Monday, March 4, 2013


Today I'm in a reflective mood and I'm going to talk about life. A little generalized perhaps, just a little philosophical observation on my own existance that could possibly apply to yours.

My family spans five living generations from 1922 to the present time, with the youngest family member at one year of age and the eldest at ninety-one, spanning ninety years, from a great-great grandson to a great-great grandmother. I have always been a person who looks forward to the future and rarely looks into the past. I just don't want to miss anything. Other than a bad first marriage that led me into writing, it's not that I don't have many happy memories of my childhood or youth. I do. But I have always found it depressing when other people reflect back to their teen years or twenties, and believe them to be the good old days, wishing they were here again. Living in the past means we're missing the present and by not looking to the future, we could be missing out on a great opportunity.  I would never want to stagnate and not enjoy what's offered now.

Recently, I have found myself being more nostalgic about the past and it bothers me because I want my past to stay as fond memories and not become a part of my everyday thinking. So I decided to question myself as to why the past keeps slipping into my present. Self examination found me the answer.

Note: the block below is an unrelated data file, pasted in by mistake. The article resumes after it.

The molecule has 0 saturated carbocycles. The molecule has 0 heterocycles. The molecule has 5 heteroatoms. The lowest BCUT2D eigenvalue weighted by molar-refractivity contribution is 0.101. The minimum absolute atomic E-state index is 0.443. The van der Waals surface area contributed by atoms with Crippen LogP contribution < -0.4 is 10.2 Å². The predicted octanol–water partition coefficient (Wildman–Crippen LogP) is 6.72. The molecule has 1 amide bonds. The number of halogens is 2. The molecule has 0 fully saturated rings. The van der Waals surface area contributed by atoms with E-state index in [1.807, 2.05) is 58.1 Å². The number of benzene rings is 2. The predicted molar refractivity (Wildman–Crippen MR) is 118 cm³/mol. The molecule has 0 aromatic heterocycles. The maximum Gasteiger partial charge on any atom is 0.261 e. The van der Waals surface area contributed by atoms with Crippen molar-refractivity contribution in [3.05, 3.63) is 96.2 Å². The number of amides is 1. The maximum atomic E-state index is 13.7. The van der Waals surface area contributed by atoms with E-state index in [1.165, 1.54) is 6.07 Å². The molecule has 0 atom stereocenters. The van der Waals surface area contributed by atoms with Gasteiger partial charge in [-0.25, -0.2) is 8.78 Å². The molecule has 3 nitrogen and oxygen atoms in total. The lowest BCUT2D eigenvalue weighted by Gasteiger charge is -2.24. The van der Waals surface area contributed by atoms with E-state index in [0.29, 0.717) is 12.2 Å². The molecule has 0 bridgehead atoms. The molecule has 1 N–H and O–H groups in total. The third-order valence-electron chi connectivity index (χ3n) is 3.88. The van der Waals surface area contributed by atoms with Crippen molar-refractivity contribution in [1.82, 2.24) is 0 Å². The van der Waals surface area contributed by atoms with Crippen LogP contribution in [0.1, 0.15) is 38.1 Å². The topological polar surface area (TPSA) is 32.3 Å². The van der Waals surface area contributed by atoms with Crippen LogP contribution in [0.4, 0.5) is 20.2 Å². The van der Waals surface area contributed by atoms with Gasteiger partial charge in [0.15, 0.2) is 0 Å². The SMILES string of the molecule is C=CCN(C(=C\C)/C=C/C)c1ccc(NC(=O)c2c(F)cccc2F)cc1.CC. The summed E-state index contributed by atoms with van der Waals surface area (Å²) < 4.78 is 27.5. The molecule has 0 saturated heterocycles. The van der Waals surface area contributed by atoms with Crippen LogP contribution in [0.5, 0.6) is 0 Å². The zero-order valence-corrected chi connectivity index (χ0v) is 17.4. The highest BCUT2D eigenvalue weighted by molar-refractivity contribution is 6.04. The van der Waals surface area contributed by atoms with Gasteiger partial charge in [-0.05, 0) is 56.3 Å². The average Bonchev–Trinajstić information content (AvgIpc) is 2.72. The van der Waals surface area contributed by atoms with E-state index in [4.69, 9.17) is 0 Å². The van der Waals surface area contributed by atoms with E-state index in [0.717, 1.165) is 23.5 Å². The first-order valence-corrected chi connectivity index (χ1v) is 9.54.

It's my generation. Yup...that's it.

My mother is the only one left in the first generation of my living family. I am in the second generation, having reached the age where once my dear mother has passed, my generation is next.  I remember when I was thirteen years old and the legal age at that time was twenty-one. I thought I'd never get there and believed I would die before I ever became an adult...twenty-one was just so far away. So twenty-one came and went fortyish years ago. Where did the time go?

I'm living in a generation where rarely does a week pass, someone I know has lost a relative or a friend. Ours is the generation where it all comes home to roost. What happens in our lives is very much dictated to by health, lifestyle and acceptance of the inevitable...death.

We're all born to die!

Ouch...that sounds pretty harsh. But it's reality.  And it makes one reflect on the past...and now that I understand my nostalgia, how do I deal with it? By deciding on what I want to do with the rest of my life. This hasn't been a quickie thing that suddenly happened. It began I believe about four months ago when I made the decision not to pursue a wonderful position with a huge pay jump. At that time, lifestyle was the deciding factor and it has snowballed from there. A series of events in my family has forced me to take a good look at my life and make the biggest decision of all. In five months I will be retiring from the work force, allowing me a stressfree lifestyle and one where I can dedicate myself to my writing. Working at my writing will be through choice and not because of financial necessity. Yes...becoming a pensioner will curb some of the activities my husband and I have become accustomed to doing at the drop of a hat, but we will have "enough" to live a comfortable lifestyle.

Living a healthy, stressfree life has become our mission statement. We can't cheat death, but we can make choices that could push it further down the road.  Life is a series of journeys, with the journey being more important than the destination. I'm back looking forward to the future, ready to embrace many more journeys....just sayin'.